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cast: Gao Yuanyuan, Ye Liu, Wei Fan, Yuan Goa, and Yiyan Jiang
director: Chuan Lu
129 minutes (15) 2009
widescreen ratio 1.78:1
High Fliers DVD Region 2 retail
[released 27 September]
review by Jim Steel
City Of Life And Death
Many British people occasionally get incensed when some Americans state that the Second World War started in 1941. The Russians, of course,
talk about the Great Patriotic War which started with the German invasion of the Soviet Union, again in 1941, which is, I suppose, one way
of avoiding culpability for their part as German allies in the invasion of Poland. I personally get annoyed when I think that the one major
western historian who agrees with me on a starting date of 1937 just happens to be Niall Fergusson. This was when Japan launched their invasion
of China. Why Fergusson, and not E.J. Hobsbawm? Life is extremely unfair.
This all does have relevance to the film in question if you'll bear with me. City Of Life And Death is - not the story, exactly - but
the experience of the infamous rape of Nanking. The first half hour of the film deals with the capture of the city and is typical urban warfare.
After that director Chuan Lu leads viewers into Hades with something that presses the same emotional buttons as Brugel or the Chapman brothers'
Hell. It's horribly fascinating, but there's little personal connection to any of the characters as the viewpoint swings around the streets.
The monochrome cinematography seems to be attempting two different things and fails for two slightly different reasons. The replication of
contemporary sources (aided at times by a slight over-exposure in the film stock) ironically feels dated to eyes that are becoming used to the
re-discovery of old colour stock and the colourisation of black and white footage. The echoing of Shindler's List (even down to the
identification of one of the victims on a barrow through something that she was wearing) merely feels derivative and heavy-handed.
It is obvious that many eyewitness reports have been utilised here. Paul Rabe (John Paisley), the famous 'Good Nazi' of Nanking features
prominently, although here he is shown as a weary and ineffectual man. When he is to be transferred from the city it is stated that it is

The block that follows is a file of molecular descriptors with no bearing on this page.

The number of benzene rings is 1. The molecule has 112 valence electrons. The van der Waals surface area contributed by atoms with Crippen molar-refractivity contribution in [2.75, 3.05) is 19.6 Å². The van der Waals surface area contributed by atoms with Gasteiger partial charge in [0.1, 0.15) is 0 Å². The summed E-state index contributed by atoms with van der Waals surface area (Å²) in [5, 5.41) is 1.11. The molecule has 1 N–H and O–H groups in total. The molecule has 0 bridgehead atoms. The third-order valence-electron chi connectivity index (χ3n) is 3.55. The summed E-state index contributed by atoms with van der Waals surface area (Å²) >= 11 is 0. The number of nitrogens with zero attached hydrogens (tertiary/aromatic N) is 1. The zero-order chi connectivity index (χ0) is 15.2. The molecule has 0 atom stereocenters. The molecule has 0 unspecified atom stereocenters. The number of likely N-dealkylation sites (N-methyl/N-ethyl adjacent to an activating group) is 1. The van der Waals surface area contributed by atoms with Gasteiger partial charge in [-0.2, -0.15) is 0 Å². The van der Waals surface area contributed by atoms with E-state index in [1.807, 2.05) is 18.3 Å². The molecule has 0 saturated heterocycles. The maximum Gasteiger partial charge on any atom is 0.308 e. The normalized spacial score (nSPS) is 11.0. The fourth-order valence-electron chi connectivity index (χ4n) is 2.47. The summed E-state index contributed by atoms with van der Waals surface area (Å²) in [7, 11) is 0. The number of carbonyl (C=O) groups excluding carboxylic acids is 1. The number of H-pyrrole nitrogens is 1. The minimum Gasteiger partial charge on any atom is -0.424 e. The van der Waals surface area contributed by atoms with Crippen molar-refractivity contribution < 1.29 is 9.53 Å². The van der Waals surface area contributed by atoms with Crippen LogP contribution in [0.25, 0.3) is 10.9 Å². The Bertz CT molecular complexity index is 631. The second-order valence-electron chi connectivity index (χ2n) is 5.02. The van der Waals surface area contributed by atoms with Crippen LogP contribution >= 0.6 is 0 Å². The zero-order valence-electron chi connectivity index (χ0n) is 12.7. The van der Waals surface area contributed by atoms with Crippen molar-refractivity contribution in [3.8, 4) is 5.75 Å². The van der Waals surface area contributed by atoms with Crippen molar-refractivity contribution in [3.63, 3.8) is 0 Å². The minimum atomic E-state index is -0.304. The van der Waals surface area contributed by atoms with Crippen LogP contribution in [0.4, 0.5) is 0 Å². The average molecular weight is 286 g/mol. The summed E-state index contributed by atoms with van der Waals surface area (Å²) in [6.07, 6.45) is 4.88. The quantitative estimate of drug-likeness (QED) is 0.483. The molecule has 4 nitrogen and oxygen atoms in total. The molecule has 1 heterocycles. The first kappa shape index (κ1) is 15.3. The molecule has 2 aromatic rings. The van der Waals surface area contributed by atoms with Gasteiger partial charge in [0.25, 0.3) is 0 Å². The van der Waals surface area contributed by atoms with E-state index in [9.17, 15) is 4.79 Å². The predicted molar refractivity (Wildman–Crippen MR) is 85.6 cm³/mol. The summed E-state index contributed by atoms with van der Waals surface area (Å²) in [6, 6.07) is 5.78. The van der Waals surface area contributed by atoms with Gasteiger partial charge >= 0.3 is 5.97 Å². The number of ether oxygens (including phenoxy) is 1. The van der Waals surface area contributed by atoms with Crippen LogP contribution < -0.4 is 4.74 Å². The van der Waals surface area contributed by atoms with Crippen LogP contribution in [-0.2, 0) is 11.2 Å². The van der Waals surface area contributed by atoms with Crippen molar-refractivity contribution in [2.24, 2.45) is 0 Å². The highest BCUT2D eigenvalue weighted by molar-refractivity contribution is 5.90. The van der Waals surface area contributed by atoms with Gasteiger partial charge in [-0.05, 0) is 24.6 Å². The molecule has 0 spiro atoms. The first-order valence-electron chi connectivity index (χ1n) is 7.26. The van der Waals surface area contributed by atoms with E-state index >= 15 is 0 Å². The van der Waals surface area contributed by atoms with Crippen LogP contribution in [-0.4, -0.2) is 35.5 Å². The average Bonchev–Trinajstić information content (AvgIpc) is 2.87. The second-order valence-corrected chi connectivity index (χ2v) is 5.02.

because his efforts to save the Chinese people in the international compound are embarrassing Hitler and his relationship with the Japanese
government. Well, maybe. However, what the film doesn't mention is that, in 1937, Nazi Germany was supplying the Nationalist Chinese forces
with equipment and training specifically to fight the Japanese. This, one feels, would have been viewed as compromising the comparison with
The irony is that the atrocities appear to have been rendered accurately and there is no need for dialectical embellishment on the part of the
director. The infamous bayonet practice on bound prisoners, for example, really happened pretty much as it is portrayed. The same can be said
for the rest of the horrors: heads hung from lampposts; children murdered; women raped and then thrown to their deaths from windows. It's
harrowing stuff and it is rendered in such a forceful manner that even Mel Gibson would blush at the audacity of it all.
Bizarrely, there are moments of strange beauty amongst all of this. A group of prisoners is mown down like a field of corn in a manner that
recalls the way Eisenstein used massed crowds; a platoon of Japanese soldiers move like a machine through a ruined cityscape; the eerie
official Japanese victory celebrations, watched in silence by some of the survivors.
All of the Chinese, it must be said, end up as courageous and stoical if they can survive beyond their first minute on the screen. Many start
that way while others grow in stature as the film progresses. Rabe's multilingual secretary, Mr Tang (Wei Fan), a plump, bourgeois family man,
thinks that he can deal with the Japanese as if they were rational creatures and he ends up paying a horrifying price. He, of course, evolves
into a heroic figure who wins redemption. The Japanese, it goes without saying, are mostly ciphers, happy and playful when on their own, cruel
and evil when in the company of their Chinese victims. One exception is Lieutenant Kadokawa (Hideo Nakaizumi), a naïf with a conscience, who
has several purposes in the film.
One is to destroy any possibility of excuses of innocence on the part of the Japanese; they knew what they were doing was wrong but most just
didn't care. Another was to provide Chuan with an opportunity to show atrocities that a Chinese viewpoint could not expose. Lieutenant Jiang
falls in love with one of a new intake of comfort women (prostitutes supplied, frequently under duress, by the military for their troops) who
is gentle and considerate with him. However, on a later visit he is shocked to find that she has become little more than a brutalised robot
and has no memory of him.
So there you have it: the brave, stoical Chinese do their best under hellish circumstances and the audience has the comfort of knowing that
they will triumph in the end after many years of struggle. Audiences outside China may be led to imagine that there was a pleasant and peaceful
country there before the Japanese invasion, which is disingenuous to say the least.
What isn't mentioned is that China had already been wracked by civil war for a decade previous to this and had also been blighted by brutal
regional warlords. One feels that there were hopes that this film, with all of its familiar western trappings, would do well outside of the
motherland, although it probably didn't fill too many seats in downtown Kyoto.